Roast the meat until you reach an internal temperature of 145-147°F, depending on how pink you like your meat. Using a silicone brush, baste the meat frequently with the marinade from the bottom of the Dutch oven. Note: It took 1 hour and 25 minutes for this piece.
Remove the meat from the oven. Cover with a piece of aluminum foil. Let the meat sit for an hour as the meat temperature will rise by a few degrees right after it's transferred from the oven. Transfer to a cutting board. Sprinkle with salt. I didn't re-heat the meat as it's better at room temperature for the sandwich. That way the meat stays very juicy and tender.
Slice the lamb into ¼" thick pieces, fanning the slices for a nice presentation.
Flavor the lime mayonnaise with a drizzle of pomegranate juice until it become a rosy pink color.
Remove the inside of the bread. Drizzle the inside with pink mayonnaise. Spread a thin layer of butter in both sides of the bread.
Fill the sandwich with sliced lamb, bean sprouts and pickled carrots and daikon. Add the shrimp and sliced jalapeño pepper. Garnish with 2 sprigs of cilantro. Close the sandwich tightly.
I use green papaya as a meat tenderizer to ensure moist and juicy meat. The papaya paste was Baji, my husband Lulu's late grandma's secret for tender and moist meat. Peel a green papaya. Grind the cubed papaya with seeds in a mini food processor; place about 2 tablespoons of papaya paste per slot in an ice-cube tray and freeze them. Transfer the ice-cubes into sealable plastic bags and place back in the freezer.
I buy pomegranate molasses in a local Persian market.
The roasting time depends on how pink you like the lamb. If you want to be absolutely sure (and that's my fool-proof way of cooking lamb), just place a temperature probe in the center of the piece of meat, and remove the lamb from the oven when the thermometer registers at least 135°F (I prefer 145°F, so the meat is less rosy). You can get a digital thermometer at IKEA for a reasonable price.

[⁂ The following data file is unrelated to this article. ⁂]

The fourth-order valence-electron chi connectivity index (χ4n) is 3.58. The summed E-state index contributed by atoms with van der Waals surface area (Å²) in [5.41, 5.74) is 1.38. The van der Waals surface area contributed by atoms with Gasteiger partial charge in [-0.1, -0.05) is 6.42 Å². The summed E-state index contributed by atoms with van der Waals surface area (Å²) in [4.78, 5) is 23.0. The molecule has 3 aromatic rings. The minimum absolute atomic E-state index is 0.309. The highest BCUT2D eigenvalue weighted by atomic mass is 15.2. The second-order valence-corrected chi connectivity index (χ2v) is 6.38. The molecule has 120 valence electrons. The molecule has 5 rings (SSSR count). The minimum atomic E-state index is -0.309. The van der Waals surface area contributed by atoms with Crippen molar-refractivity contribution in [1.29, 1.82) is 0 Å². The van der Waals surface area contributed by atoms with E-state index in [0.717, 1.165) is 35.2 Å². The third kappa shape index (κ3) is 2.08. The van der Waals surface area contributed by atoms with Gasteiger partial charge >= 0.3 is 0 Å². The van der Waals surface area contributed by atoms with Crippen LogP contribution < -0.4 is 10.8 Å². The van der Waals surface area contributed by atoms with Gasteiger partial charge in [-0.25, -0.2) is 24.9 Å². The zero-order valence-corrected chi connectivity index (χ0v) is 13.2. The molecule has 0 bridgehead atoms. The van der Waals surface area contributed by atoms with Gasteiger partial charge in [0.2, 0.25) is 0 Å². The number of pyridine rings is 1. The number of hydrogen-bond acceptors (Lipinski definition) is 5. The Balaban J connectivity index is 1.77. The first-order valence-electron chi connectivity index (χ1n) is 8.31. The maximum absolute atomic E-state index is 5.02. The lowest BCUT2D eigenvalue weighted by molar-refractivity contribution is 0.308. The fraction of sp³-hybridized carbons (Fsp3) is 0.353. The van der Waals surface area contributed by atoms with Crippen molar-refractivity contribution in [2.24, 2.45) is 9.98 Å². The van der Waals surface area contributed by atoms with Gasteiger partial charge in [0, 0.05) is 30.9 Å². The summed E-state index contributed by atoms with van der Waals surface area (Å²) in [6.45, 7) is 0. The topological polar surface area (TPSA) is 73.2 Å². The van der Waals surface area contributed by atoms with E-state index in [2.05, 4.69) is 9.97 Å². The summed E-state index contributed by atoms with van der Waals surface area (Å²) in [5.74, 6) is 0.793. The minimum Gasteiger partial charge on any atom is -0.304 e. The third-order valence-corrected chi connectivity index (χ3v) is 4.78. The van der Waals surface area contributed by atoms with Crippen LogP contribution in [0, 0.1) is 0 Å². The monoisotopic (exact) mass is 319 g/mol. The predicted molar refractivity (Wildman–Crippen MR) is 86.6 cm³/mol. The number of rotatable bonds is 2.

Make sure to let the lamb shoulder rest before slicing it to ensure optimum tenderness of the meat.
Quick reminder on how to prepare the Vietnamese pickles: Peel the carrots and daikon and shred them. If you use a shredding vegetable peeler, you'll get long threads of carrot and daikon pieces. Cut into about 3" pieces. You could also slice the vegetables with a mandoline, then julienne them using a sharp knife, but I wouldn't recommend using a grater blade on a food processor as the vegetables will become a bit soggy and mushy. Place the carrots, daikon and 1 sliced jalapeño pepper in a bowl. Sprinkle with sugar. Drizzle with rice vinegar and lime juice. Toss well. Let sit for about 15 minutes. Mix well. Drain the vegetables, reserving as much liquid as possible.
Little reminder on how to boil the shrimp: Combine 1 quart water, a bit of sugar, rice vinegar, cooking wine, thin ginger slices, red chili powder and caramelized onions in a small saucepan. Bring to a boil. Dip the shrimp into the liquid (once it's changed colors) for about 2-3 minutes. Add salt. Check doneness of the shrimp; it should be firm, white with shades of orange. Drain the cooked shrimp. Once it's cool enough to handle, carefully shell (make sure to remove the tip of the tail as well, this part is very delicate) and de-vein the black part of the shrimp using a sharp hook-like paring knife, then cut in half lengthwise.
Little reminder on how to juice a pomegrante on the following link.Published By: on January 30, 2014.